1. If A were a triangle, then A would have three sides.
  2. If switch S were thrown, then bulb B would light.

In the first case it would not be correct to say that A's being a triangle caused it to have three sides, since the relationship between triangularity and three-sidedness is one of definition. It is actually the three sides that determine A's state as a triangle. Nonetheless, even interpreted counterfactually, the first statement is true.


Theories

Counterfactual theories

The philosopher David Lewis notably suggested that all statements about causality can be understood as counterfactual statements.[5][6][7] So, for instance, the statement that John's smoking caused his premature death is equivalent to saying that had John not smoked he would not have prematurely died. (In addition, it need also be true that John did smoke and did prematurely die, although this requirement is not unique to Lewis' theory.) David K. Lewis David Kellogg Lewis (September 28, 1941 – October 14, 2001) is considered to have been one of the leading analytic philosophers of the latter half of the 20th century. ... A counterfactual conditional (sometimes called a subjunctive conditional) is a logical conditional statement whose antecedent is (ordinarily) taken to be contrary to fact by those who utter it. ...


Translating causal into counterfactual statements would only be beneficial if the latter were less problematic than the former. This is indeed the case, as is demonstrated by the structural account of counterfactual conditionals devised by the computer scientist Judea Pearl (2000).[8] This account provides clear semantics and effective algorithms for computing counterfactuals which, in contrast to Lewis' closest world semantics does not rely on the ambiguous notion of similarity among worlds. For instance, one can compute unambiguously the probability that John would be alive had he not smoked given that, in reality, John did smoke and did die. The quest for a counterfactual interpretation of causal statements is therefore justified. A counterfactual conditional (sometimes called a subjunctive conditional) is a logical conditional statement whose antecedent is (ordinarily) taken to be contrary to fact by those who utter it. ... Judea Pearl is a computer science professor at UCLA. He was one of the pioneers of Bayesian networks and the probabilistic approach to artificial intelligence. ...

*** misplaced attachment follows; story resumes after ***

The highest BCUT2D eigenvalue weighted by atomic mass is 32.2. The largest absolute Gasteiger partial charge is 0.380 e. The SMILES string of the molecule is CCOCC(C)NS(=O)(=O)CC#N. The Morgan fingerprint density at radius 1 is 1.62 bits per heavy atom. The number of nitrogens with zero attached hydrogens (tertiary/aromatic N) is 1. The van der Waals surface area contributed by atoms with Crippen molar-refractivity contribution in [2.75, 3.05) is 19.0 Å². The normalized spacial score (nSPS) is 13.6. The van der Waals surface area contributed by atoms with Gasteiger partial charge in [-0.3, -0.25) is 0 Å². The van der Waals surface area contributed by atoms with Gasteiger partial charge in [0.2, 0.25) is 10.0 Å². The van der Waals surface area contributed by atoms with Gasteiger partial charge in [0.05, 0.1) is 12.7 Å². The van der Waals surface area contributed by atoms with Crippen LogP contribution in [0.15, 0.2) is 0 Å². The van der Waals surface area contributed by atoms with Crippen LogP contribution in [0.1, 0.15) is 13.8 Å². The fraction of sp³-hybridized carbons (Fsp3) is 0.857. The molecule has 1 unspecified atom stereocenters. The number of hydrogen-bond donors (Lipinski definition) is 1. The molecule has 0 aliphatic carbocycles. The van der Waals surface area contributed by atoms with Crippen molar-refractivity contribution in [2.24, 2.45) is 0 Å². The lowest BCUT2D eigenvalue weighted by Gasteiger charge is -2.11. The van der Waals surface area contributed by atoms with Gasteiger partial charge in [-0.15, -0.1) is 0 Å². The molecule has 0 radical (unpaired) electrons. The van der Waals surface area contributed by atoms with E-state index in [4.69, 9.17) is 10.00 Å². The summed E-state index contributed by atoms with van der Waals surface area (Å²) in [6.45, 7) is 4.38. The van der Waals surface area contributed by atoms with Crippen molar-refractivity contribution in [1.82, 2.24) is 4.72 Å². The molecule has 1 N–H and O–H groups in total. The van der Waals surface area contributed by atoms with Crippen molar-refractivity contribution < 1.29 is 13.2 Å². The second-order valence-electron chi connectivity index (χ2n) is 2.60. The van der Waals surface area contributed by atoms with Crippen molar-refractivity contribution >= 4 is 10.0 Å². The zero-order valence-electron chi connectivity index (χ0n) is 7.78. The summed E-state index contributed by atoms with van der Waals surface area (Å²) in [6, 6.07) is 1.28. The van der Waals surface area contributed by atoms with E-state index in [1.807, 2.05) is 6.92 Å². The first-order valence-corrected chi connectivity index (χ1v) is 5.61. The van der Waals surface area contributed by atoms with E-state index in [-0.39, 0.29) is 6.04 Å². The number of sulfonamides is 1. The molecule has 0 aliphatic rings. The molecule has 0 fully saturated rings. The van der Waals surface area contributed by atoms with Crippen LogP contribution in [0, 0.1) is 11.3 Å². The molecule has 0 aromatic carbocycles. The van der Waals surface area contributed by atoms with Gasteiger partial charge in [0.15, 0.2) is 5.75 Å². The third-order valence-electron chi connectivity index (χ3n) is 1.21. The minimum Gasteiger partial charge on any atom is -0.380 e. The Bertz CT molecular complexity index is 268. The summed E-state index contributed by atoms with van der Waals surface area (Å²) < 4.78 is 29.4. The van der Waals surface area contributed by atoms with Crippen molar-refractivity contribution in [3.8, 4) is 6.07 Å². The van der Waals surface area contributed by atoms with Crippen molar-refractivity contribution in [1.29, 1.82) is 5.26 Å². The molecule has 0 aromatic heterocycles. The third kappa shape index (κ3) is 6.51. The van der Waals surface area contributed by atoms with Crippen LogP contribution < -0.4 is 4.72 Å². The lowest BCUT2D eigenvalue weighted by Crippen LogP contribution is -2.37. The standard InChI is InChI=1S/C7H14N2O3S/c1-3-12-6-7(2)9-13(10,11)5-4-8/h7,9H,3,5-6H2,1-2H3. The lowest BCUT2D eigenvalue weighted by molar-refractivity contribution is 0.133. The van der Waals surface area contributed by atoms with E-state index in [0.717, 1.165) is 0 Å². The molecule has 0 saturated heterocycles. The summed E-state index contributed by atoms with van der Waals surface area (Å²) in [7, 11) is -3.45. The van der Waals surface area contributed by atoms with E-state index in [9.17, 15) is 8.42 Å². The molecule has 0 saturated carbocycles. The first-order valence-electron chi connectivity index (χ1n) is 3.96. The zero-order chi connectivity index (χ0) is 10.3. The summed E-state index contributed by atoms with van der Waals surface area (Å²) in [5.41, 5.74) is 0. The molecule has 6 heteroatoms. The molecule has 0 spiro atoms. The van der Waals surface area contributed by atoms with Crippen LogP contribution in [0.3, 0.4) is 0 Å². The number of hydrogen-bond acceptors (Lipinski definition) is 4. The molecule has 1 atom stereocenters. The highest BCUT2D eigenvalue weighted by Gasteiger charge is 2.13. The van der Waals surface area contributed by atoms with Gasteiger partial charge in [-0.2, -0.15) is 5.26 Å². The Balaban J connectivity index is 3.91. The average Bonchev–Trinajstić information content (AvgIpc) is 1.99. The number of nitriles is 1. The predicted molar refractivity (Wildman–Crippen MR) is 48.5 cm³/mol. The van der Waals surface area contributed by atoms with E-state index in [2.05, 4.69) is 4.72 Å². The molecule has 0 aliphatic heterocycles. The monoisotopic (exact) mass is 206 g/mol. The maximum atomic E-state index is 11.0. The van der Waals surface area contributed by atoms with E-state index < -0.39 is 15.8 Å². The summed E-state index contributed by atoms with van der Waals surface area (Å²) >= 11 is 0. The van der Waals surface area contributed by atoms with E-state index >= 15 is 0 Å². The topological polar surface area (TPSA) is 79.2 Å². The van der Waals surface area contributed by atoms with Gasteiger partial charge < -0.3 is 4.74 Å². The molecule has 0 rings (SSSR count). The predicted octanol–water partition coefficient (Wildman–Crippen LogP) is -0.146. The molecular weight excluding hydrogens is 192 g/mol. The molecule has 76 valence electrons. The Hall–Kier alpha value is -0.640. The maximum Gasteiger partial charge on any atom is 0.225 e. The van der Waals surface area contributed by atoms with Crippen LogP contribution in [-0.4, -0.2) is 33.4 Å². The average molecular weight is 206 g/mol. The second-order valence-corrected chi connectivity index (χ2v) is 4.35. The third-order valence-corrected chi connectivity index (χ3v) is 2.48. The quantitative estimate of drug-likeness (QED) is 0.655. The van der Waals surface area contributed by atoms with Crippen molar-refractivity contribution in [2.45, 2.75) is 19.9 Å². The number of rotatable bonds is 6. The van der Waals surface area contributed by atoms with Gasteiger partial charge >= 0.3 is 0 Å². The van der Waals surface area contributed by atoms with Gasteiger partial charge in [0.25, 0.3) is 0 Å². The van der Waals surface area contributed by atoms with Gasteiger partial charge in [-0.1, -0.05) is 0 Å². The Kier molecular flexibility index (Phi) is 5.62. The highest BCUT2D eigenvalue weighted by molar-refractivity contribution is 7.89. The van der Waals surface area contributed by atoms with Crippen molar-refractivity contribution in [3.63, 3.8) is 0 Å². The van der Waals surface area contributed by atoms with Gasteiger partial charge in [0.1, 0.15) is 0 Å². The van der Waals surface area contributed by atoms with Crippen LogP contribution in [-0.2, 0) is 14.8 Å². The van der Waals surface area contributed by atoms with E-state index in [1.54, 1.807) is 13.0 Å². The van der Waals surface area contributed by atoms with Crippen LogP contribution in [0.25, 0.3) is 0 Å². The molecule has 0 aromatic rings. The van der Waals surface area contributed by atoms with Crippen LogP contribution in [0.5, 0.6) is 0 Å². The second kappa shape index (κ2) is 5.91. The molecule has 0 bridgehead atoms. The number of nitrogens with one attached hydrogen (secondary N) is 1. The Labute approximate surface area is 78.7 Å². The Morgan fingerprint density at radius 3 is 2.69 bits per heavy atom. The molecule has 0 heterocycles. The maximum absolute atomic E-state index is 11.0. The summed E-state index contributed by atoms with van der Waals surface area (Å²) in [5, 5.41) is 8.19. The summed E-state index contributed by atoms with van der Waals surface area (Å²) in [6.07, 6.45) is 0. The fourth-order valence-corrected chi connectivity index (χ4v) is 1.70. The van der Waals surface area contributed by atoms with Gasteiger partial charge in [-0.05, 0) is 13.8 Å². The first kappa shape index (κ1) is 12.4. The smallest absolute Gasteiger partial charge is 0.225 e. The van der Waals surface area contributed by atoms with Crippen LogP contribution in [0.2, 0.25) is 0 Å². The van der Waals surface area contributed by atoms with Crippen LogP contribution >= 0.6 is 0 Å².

One problem Lewis' theory confronts is causal preemption. Suppose that John did smoke and did in fact die as a result of that smoking. However, there was a murderer who was bent on killing John, and would have killed him a second later had he not first died from smoking. Here we still want to say that smoking caused John's death. This presents a problem for Lewis' theory since, had John not smoked, he still would have died prematurely. Lewis himself discusses this example, and it has received substantial discussion (cf.[9][10][11]). A structural solution to this problem has been given in [Halpern and Pearl, 2005].[12]


Probabilistic causation